You are here: Home
/ Publication Information
Title: Impact of Chinese privet and its removal on pollinator diversity and abundance
Author: Hanula, James L.; Horn, Scott;
Source: In: McManus, Katherine A; Gottschalk, Kurt W., eds. Proceedings. 20th U.S. Department of Agriculture interagency research forum on invasive species 2009; 2009 January 13-16; Annapolis, MD. Gen. Tech. Rep. NRS-P-51. Newtown Square, PA: U.S. Department of Agriculture, Forest Service, Northern Research Station: 74.
Publication Series: Other
Chinese privet (Ligustrum sinense) was introduced into the United States in 1852 as an ornamental shrub, and by 1932 was established throughout the Southeast. In the 1990s privet occurred on 2.9 million acres of forest in the Southeast. More specifically, it covered 59 percent of our study area, the Upper Oconee River floodplain in north Georgia in 1999. The objective of this research was to evaluate the effect of privet removal techniques on various components of the forest community including understory plants and insect pollinators (mainly bees).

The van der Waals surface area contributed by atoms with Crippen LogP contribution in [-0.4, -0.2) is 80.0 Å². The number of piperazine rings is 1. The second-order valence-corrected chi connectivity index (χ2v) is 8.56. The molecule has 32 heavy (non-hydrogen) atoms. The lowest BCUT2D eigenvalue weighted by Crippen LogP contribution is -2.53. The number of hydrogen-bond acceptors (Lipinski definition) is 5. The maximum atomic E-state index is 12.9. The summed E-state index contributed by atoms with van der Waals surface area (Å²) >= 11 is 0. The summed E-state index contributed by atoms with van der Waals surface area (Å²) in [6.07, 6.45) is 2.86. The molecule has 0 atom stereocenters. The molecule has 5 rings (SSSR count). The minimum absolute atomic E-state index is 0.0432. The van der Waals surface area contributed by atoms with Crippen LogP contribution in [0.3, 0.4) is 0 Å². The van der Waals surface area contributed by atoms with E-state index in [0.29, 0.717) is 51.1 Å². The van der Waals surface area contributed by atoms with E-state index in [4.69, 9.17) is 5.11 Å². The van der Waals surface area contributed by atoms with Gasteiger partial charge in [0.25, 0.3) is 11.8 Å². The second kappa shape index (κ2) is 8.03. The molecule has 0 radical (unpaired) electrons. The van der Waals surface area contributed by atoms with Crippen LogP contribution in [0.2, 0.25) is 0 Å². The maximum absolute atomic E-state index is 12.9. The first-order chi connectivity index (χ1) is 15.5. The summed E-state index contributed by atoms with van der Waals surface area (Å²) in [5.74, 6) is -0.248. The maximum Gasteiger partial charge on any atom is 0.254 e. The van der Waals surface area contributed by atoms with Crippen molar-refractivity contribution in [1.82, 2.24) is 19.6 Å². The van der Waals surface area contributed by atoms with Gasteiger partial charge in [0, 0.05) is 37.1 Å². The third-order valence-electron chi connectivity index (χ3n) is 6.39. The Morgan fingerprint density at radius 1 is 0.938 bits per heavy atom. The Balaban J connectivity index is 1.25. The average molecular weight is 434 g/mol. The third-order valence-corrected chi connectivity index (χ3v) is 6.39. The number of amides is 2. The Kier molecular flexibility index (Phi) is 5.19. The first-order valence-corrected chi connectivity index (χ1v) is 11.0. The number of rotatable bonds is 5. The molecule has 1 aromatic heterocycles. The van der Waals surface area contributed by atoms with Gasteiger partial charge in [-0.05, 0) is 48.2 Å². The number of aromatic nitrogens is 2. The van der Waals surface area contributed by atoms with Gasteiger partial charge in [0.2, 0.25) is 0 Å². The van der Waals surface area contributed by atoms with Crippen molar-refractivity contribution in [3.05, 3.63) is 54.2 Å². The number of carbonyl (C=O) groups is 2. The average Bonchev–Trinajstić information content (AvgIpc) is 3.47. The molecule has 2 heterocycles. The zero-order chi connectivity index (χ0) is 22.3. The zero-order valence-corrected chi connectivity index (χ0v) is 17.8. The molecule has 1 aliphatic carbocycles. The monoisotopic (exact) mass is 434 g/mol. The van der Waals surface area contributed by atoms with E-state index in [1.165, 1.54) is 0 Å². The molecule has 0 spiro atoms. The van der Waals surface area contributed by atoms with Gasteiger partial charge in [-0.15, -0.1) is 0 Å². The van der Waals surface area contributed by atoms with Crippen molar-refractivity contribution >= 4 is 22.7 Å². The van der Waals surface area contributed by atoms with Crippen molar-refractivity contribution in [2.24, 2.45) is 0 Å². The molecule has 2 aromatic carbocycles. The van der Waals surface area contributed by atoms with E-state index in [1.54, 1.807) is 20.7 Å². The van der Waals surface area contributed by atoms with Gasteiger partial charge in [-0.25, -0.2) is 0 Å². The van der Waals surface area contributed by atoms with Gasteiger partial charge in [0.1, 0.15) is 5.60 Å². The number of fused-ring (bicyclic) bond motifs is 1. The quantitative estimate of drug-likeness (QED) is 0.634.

- We recommend that you also print this page and attach it to the printout of the article, to retain the full citation information.
- This article was written and prepared by U.S. Government employees on official time, and is therefore in the public domain.
- This publication may be available in hard copy. Check the Northern Research Station web site to request a printed copy of this publication.
- Our on-line publications are scanned and captured using Adobe Acrobat. During the capture process some typographical errors may occur. Please contact Sharon Hobrla, email@example.com if you notice any errors which make this publication unusable.
XML: View XML
Hanula James L.; Horn, Scott. 2009. Impact of Chinese privet and its removal on pollinator diversity and abundance
Get the latest version of the Adobe Acrobat reader or Acrobat Reader for Windows with Search and Accessibility